For me, growing up did not imply independence. My whole life has been paved before me like a well-traveled road. My twenty-first birthday signaled the end of my father’s rule, and the beginning of my husband’s—where I am expected to churn out infinite children with a smile.
Read alsoMany Hands
Why does everyone keep telling Lily that many hands make the basket? Didn't she make the basket with her very own hands? It is the most beautiful basket of her 10-year-old life and no one will give her the credit she deserves. In the end, she learns a valuable lesson about pride and the spirit of community. Into the story is woven the process of…
As I stare at the oversized Temple doors, weighed down by more than yards of heavy, white lace, I do what I have never done before.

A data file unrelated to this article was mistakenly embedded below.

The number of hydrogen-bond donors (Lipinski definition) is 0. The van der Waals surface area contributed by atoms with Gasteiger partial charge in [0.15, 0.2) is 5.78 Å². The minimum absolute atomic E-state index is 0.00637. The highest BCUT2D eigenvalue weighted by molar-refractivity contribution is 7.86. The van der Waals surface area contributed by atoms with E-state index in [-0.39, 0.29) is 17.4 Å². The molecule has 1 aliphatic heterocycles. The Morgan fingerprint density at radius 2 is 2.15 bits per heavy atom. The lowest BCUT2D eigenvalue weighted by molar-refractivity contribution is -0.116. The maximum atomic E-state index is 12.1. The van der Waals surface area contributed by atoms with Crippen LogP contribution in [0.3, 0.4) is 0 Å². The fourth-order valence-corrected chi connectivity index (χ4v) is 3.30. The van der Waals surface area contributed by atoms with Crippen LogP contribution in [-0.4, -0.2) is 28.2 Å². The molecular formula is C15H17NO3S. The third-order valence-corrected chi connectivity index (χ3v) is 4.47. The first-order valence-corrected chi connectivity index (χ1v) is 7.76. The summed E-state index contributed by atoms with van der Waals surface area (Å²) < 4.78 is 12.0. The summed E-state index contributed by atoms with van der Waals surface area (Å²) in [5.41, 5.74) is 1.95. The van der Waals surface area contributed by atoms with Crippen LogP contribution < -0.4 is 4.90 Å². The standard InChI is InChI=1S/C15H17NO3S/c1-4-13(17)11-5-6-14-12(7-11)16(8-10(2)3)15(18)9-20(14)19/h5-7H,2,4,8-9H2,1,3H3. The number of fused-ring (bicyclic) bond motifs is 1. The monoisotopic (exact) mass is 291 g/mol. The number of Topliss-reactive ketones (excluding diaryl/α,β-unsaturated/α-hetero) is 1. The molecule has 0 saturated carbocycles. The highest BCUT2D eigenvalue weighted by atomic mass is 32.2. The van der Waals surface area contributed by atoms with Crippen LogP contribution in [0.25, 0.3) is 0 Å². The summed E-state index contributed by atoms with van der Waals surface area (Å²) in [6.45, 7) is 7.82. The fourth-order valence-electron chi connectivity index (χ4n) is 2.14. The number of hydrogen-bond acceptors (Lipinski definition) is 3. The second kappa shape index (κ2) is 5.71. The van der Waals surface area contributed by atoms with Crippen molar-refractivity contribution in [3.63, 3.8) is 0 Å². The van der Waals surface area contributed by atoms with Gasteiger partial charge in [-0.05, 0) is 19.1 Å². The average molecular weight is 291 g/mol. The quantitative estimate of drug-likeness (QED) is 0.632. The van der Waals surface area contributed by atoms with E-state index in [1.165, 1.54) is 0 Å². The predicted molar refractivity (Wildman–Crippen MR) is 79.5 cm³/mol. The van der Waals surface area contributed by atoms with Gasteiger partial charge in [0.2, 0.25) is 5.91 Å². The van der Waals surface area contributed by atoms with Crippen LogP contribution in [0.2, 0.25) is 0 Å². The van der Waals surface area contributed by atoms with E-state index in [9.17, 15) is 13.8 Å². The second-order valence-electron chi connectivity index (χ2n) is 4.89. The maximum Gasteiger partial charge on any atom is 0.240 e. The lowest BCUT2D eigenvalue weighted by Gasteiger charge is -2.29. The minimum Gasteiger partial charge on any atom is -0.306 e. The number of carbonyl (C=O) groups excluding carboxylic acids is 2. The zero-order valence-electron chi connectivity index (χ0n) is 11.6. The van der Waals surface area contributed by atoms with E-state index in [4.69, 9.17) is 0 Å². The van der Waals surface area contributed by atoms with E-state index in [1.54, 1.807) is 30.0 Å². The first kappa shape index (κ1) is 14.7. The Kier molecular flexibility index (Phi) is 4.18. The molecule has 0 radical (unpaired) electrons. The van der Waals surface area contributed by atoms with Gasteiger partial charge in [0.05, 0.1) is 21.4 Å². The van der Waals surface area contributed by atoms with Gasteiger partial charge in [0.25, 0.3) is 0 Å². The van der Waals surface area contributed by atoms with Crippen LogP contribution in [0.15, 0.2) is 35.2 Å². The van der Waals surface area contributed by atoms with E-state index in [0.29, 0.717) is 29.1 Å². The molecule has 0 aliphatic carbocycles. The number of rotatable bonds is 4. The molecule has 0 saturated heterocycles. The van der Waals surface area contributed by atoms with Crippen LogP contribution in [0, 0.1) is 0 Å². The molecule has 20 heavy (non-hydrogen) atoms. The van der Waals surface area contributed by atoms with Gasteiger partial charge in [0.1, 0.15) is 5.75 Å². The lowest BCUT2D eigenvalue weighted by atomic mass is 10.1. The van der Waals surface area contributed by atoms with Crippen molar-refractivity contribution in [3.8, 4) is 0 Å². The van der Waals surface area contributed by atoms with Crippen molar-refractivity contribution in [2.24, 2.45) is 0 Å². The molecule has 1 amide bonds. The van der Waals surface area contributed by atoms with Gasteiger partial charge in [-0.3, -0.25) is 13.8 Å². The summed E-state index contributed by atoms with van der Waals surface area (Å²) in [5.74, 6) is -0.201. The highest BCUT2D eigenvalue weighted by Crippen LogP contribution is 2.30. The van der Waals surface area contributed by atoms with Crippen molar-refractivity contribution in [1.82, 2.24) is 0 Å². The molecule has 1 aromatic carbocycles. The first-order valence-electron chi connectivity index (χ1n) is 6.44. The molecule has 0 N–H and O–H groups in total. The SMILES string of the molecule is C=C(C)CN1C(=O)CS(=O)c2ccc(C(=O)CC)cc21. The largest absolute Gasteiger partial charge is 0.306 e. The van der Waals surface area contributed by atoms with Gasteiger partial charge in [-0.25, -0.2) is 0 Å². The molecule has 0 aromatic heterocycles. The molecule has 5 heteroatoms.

I make a decision for myself.
I decide to run.
Being in a motorcycle club is in my DNA, as is the military requirement to join. I served, I fought, and I survived the crucible of grueling training and intense combat. I returned to my club with newfound respect for right, wrong, and the shades of gray that connect them.
By day, I work at Ronin Auto, pulling things apart, fixing the problem, and putting them back together.
Grace and her nonfunctioning, little sedan prove to be a hiccup in a well-oiled machine.
Because by night, I smuggle soft felons into Mexico.
With things heating up at the border, and a missing MC family member, the last thing I need is an innocent to worry about.
But something about Grace makes me want to take apart all of her pieces to figure out how someone so beautiful has never even been kissed.
Against my better judgment, I strike a bargain with the little, blue-eyed beauty, and it changes everything I thought I knew. About women. About the club. About the man I’ve become.